When discussing independent artists, it is important to consider how labels benefit from signing artists, how they have functioned in recent history, and what artists receive in exchange for signing. Labels function largely by exchanging distribution and monetary advances. In exchange they keep a large chunk of the artists royalties. “Record labels make their money off of selling records, but there’s all kind of royalties that the record company collects when a record is played, and that’s how they make their money. Every time a record is played on the radio or sold in a record shop, or sold online now, they get a percentage of it” this quote evidences how labels benefit from signing an artist by taking a cut of their profits.
There are a few reasons an artist might sign to a label. One is because the label has money to invest in the form of an advance, which is essentially a loan. This loan is recouped by the label through the profits the artist makes. The distribution methods and promotion capabilities the label offers is another. Heather McDonald stated in early 2019, ‘When your label has a lot of money, that means they'll be able to spend a lot of money promoting your record - which is exactly what you want. It also means they may be able to offer you a large advance and invest a lot in recording, touring, video shoots and other opportunities for you.’ this evidences some of the main reasons for signing to a label and provides a basic understanding of why an artist has traditionally looked towards a label to achieve success.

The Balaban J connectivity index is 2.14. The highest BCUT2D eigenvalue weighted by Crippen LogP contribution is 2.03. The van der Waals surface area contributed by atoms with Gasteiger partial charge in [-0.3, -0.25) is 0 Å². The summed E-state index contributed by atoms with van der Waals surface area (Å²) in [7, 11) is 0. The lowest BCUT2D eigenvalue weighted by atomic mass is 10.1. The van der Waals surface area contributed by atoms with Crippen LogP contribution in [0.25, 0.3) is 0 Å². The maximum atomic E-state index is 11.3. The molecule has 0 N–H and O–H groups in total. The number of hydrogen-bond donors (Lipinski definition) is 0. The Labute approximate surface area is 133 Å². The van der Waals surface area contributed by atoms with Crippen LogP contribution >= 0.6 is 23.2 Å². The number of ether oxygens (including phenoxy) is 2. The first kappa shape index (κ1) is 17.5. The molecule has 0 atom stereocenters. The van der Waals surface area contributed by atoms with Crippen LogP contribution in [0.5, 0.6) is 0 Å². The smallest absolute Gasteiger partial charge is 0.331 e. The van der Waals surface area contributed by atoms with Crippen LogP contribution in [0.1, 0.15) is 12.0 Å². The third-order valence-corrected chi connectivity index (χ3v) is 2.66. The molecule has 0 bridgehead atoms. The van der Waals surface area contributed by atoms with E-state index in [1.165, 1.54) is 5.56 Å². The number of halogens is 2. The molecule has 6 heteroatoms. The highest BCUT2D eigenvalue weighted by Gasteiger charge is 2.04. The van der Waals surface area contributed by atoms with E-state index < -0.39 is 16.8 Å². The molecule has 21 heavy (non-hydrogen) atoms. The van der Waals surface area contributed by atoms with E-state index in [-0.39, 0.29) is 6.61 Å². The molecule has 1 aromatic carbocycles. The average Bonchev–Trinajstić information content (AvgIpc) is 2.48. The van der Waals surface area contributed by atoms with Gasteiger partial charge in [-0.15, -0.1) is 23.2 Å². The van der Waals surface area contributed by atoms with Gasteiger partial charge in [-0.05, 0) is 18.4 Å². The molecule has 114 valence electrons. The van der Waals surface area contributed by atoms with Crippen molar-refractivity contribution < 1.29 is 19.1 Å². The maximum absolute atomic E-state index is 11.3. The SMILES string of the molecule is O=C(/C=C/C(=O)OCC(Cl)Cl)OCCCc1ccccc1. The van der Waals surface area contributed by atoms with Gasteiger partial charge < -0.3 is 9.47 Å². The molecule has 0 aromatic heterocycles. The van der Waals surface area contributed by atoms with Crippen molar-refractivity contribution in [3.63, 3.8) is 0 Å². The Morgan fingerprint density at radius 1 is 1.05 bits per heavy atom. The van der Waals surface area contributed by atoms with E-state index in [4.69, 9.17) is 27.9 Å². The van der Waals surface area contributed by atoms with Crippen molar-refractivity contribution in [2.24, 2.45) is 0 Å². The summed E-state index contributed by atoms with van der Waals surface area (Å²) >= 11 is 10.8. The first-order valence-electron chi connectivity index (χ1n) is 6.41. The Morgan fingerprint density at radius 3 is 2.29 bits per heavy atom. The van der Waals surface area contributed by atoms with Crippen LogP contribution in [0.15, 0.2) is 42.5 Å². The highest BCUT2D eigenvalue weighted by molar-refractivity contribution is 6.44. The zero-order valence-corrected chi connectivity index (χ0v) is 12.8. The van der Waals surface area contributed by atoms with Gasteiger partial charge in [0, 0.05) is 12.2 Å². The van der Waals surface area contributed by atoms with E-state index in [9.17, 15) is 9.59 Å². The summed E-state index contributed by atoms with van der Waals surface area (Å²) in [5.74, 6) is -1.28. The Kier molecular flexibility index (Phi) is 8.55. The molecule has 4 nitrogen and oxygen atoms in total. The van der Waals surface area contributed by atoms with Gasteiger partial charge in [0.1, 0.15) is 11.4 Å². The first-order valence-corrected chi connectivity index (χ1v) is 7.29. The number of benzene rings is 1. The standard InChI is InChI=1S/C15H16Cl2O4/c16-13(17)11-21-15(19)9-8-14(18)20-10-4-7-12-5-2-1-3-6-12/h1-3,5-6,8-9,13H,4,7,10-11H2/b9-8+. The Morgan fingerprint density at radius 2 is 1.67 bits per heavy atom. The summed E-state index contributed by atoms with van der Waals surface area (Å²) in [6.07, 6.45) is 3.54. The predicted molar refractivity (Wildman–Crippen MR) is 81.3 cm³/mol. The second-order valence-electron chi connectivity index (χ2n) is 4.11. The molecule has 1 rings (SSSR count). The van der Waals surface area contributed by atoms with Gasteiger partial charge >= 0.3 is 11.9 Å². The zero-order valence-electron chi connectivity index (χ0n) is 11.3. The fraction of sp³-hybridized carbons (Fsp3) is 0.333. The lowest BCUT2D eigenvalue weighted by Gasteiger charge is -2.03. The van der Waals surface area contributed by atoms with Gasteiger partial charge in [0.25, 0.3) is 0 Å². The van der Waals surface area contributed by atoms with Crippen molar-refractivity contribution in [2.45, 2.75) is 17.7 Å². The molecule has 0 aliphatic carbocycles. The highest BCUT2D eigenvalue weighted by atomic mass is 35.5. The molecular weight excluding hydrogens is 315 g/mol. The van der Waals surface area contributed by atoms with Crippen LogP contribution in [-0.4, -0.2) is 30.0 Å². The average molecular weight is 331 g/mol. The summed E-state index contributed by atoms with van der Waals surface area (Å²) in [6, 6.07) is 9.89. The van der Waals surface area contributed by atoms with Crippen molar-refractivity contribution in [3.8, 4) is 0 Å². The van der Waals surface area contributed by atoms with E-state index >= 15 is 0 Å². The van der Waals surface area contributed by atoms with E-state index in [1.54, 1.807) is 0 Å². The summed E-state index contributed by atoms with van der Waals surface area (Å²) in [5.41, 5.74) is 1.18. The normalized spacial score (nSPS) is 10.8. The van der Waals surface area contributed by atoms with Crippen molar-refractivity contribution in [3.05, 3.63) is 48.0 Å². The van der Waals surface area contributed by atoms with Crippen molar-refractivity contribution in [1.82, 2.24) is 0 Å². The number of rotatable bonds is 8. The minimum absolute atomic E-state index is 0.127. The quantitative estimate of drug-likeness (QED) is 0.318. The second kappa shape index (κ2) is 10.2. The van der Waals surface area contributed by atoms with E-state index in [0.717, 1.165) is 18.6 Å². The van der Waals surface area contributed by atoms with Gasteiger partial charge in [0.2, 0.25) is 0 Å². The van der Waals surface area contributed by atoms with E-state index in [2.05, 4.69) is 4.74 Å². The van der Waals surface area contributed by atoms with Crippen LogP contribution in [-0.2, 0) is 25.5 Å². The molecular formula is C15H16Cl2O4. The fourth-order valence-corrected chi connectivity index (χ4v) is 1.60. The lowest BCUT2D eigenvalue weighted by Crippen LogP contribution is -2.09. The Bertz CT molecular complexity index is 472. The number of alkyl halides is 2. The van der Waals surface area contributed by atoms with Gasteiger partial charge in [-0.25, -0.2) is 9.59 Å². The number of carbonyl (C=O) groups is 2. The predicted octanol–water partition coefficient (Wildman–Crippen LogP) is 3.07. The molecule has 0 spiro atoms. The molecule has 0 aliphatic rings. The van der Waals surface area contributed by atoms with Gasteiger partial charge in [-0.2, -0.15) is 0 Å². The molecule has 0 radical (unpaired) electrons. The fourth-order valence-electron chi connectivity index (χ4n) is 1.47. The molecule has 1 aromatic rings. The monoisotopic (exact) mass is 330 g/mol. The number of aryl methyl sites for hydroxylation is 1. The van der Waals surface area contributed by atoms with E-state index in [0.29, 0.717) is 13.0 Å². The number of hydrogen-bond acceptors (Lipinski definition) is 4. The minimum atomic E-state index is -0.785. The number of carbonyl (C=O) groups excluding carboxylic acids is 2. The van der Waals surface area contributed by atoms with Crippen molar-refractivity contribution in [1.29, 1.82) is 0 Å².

The reality for many artists is the risk can outweigh the reward. This is due to the business models that have existed and have been sought after. For many tens of years the industry had heavy reliance on the business model of selling large numbers of copies of only a few particular albums to cover the high-cost of producing and creating records, then plugging this music songs to radio, and covering loss from their other commercially unsuccessful projects. Record companies had the ability to use the access to recording facilities, and links to radio airplay to their advantage when negotiating deals with artists, which levelled their risk from the gargantuan costs and needed to create and push a record. - In a typical label deal, the label covers all of the initial costs to make a record. This covers the recording costs, hiring additional musicians, studio stuff, and producers. These costs, however, are considered advances against the income due to the recording artists, known as a royalty. Any other costs paid out by the record company need to be recouped before the artist actually makes any money from the sales of the album. The many things that are often included in this arrangement include video creation costs, marketing expenditure, radio airplay exepnses, packaging costs, etc. The typical royalty rate for an artist in this set up is a percentage of the wholesale price of records sold and is around 9-12%. This percentage is based on the wholesale price of the album, any record which is discounted due to bargain sales wouldn’t count toward the artist’s royalty payments at that rate. In this type of contract the artist gives up their rights to their copyright in a sound recording in exchange for the opportunity just to create and have a record released. -